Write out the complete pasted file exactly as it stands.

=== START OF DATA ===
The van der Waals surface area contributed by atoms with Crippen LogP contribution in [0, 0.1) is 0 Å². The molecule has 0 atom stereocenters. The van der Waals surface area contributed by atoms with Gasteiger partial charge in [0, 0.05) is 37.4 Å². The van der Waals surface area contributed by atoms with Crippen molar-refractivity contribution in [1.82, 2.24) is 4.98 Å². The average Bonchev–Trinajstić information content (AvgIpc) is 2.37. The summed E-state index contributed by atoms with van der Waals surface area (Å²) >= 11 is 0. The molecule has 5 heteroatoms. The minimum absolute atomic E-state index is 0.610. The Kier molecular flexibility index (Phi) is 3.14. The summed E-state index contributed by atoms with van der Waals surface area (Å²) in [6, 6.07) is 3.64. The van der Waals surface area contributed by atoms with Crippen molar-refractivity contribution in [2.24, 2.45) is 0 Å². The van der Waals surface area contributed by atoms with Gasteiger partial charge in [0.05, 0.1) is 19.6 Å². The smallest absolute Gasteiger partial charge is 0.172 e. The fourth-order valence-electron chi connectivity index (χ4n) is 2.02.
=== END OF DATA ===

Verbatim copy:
The van der Waals surface area contributed by atoms with Crippen LogP contribution in [0, 0.1) is 0 Å². The molecule has 0 atom stereocenters. The van der Waals surface area contributed by atoms with Gasteiger partial charge in [0, 0.05) is 37.4 Å². The van der Waals surface area contributed by atoms with Crippen molar-refractivity contribution in [1.82, 2.24) is 4.98 Å². The average Bonchev–Trinajstić information content (AvgIpc) is 2.37. The summed E-state index contributed by atoms with van der Waals surface area (Å²) >= 11 is 0. The molecule has 5 heteroatoms. The minimum absolute atomic E-state index is 0.610. The Kier molecular flexibility index (Phi) is 3.14. The summed E-state index contributed by atoms with van der Waals surface area (Å²) in [6, 6.07) is 3.64. The van der Waals surface area contributed by atoms with Crippen molar-refractivity contribution in [2.24, 2.45) is 0 Å². The van der Waals surface area contributed by atoms with Gasteiger partial charge in [0.05, 0.1) is 19.6 Å². The smallest absolute Gasteiger partial charge is 0.172 e. The fourth-order valence-electron chi connectivity index (χ4n) is 2.02.